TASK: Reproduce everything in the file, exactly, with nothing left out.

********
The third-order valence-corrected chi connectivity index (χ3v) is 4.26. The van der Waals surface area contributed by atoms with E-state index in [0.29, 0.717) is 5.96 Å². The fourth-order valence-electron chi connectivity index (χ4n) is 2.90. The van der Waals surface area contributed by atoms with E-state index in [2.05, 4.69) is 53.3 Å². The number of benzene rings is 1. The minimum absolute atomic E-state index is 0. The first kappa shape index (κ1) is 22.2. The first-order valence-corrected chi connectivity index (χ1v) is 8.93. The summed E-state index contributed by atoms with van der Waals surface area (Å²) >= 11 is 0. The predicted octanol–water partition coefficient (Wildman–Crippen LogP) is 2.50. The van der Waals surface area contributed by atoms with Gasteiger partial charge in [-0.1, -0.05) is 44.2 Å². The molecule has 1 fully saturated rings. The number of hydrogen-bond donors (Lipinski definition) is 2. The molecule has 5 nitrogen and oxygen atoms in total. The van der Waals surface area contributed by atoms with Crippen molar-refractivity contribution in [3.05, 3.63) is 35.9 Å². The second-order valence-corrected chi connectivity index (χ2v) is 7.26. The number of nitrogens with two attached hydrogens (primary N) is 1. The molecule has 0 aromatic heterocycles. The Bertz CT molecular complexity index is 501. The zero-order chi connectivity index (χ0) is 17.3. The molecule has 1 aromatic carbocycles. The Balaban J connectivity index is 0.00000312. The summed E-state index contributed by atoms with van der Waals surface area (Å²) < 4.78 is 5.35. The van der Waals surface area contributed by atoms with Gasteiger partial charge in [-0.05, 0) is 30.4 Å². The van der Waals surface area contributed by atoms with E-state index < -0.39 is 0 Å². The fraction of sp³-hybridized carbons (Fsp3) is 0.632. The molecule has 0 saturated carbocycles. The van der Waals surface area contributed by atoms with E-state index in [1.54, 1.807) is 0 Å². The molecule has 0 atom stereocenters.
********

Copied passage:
The third-order valence-corrected chi connectivity index (χ3v) is 4.26. The van der Waals surface area contributed by atoms with E-state index in [0.29, 0.717) is 5.96 Å². The fourth-order valence-electron chi connectivity index (χ4n) is 2.90. The van der Waals surface area contributed by atoms with E-state index in [2.05, 4.69) is 53.3 Å². The number of benzene rings is 1. The minimum absolute atomic E-state index is 0. The first kappa shape index (κ1) is 22.2. The first-order valence-corrected chi connectivity index (χ1v) is 8.93. The summed E-state index contributed by atoms with van der Waals surface area (Å²) >= 11 is 0. The predicted octanol–water partition coefficient (Wildman–Crippen LogP) is 2.50. The van der Waals surface area contributed by atoms with Gasteiger partial charge in [-0.1, -0.05) is 44.2 Å². The molecule has 1 fully saturated rings. The number of hydrogen-bond donors (Lipinski definition) is 2. The molecule has 5 nitrogen and oxygen atoms in total. The van der Waals surface area contributed by atoms with Crippen molar-refractivity contribution in [3.05, 3.63) is 35.9 Å². The second-order valence-corrected chi connectivity index (χ2v) is 7.26. The number of nitrogens with two attached hydrogens (primary N) is 1. The molecule has 0 aromatic heterocycles. The Bertz CT molecular complexity index is 501. The zero-order chi connectivity index (χ0) is 17.3. The molecule has 1 aromatic carbocycles. The Balaban J connectivity index is 0.00000312. The summed E-state index contributed by atoms with van der Waals surface area (Å²) < 4.78 is 5.35. The van der Waals surface area contributed by atoms with Gasteiger partial charge in [-0.05, 0) is 30.4 Å². The van der Waals surface area contributed by atoms with E-state index < -0.39 is 0 Å². The fraction of sp³-hybridized carbons (Fsp3) is 0.632. The molecule has 0 saturated carbocycles. The van der Waals surface area contributed by atoms with E-state index in [1.54, 1.807) is 0 Å². The molecule has 0 atom stereocenters.